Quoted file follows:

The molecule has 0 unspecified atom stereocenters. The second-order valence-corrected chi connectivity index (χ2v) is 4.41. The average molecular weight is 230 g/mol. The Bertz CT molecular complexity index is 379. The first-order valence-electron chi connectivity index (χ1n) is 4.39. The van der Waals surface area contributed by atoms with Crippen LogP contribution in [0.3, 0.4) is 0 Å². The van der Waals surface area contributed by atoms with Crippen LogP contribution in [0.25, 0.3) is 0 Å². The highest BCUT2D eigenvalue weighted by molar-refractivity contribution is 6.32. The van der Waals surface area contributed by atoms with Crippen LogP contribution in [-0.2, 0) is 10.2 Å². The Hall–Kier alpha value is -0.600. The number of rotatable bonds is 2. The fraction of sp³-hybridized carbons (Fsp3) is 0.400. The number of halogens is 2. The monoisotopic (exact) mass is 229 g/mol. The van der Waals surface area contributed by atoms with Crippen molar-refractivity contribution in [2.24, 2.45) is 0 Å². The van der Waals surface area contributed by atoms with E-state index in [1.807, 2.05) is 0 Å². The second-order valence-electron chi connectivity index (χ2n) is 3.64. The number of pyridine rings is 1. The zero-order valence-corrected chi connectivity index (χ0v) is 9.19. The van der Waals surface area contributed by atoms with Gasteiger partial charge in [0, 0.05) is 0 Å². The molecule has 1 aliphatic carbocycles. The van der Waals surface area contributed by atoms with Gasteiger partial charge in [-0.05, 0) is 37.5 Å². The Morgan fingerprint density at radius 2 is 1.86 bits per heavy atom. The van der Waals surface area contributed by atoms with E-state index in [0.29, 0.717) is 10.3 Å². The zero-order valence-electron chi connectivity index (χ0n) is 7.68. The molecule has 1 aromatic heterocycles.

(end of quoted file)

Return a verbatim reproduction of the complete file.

The molecule has 0 unspecified atom stereocenters. The second-order valence-corrected chi connectivity index (χ2v) is 4.41. The average molecular weight is 230 g/mol. The Bertz CT molecular complexity index is 379. The first-order valence-electron chi connectivity index (χ1n) is 4.39. The van der Waals surface area contributed by atoms with Crippen LogP contribution in [0.3, 0.4) is 0 Å². The van der Waals surface area contributed by atoms with Crippen LogP contribution in [0.25, 0.3) is 0 Å². The highest BCUT2D eigenvalue weighted by molar-refractivity contribution is 6.32. The van der Waals surface area contributed by atoms with Crippen LogP contribution in [-0.2, 0) is 10.2 Å². The Hall–Kier alpha value is -0.600. The number of rotatable bonds is 2. The fraction of sp³-hybridized carbons (Fsp3) is 0.400. The number of halogens is 2. The monoisotopic (exact) mass is 229 g/mol. The van der Waals surface area contributed by atoms with Crippen molar-refractivity contribution in [2.24, 2.45) is 0 Å². The van der Waals surface area contributed by atoms with E-state index in [1.807, 2.05) is 0 Å². The second-order valence-electron chi connectivity index (χ2n) is 3.64. The number of pyridine rings is 1. The zero-order valence-corrected chi connectivity index (χ0v) is 9.19. The van der Waals surface area contributed by atoms with Gasteiger partial charge in [0, 0.05) is 0 Å². The molecule has 1 aliphatic carbocycles. The van der Waals surface area contributed by atoms with Gasteiger partial charge in [-0.05, 0) is 37.5 Å². The Morgan fingerprint density at radius 2 is 1.86 bits per heavy atom. The van der Waals surface area contributed by atoms with E-state index in [0.29, 0.717) is 10.3 Å². The zero-order valence-electron chi connectivity index (χ0n) is 7.68. The molecule has 1 aromatic heterocycles.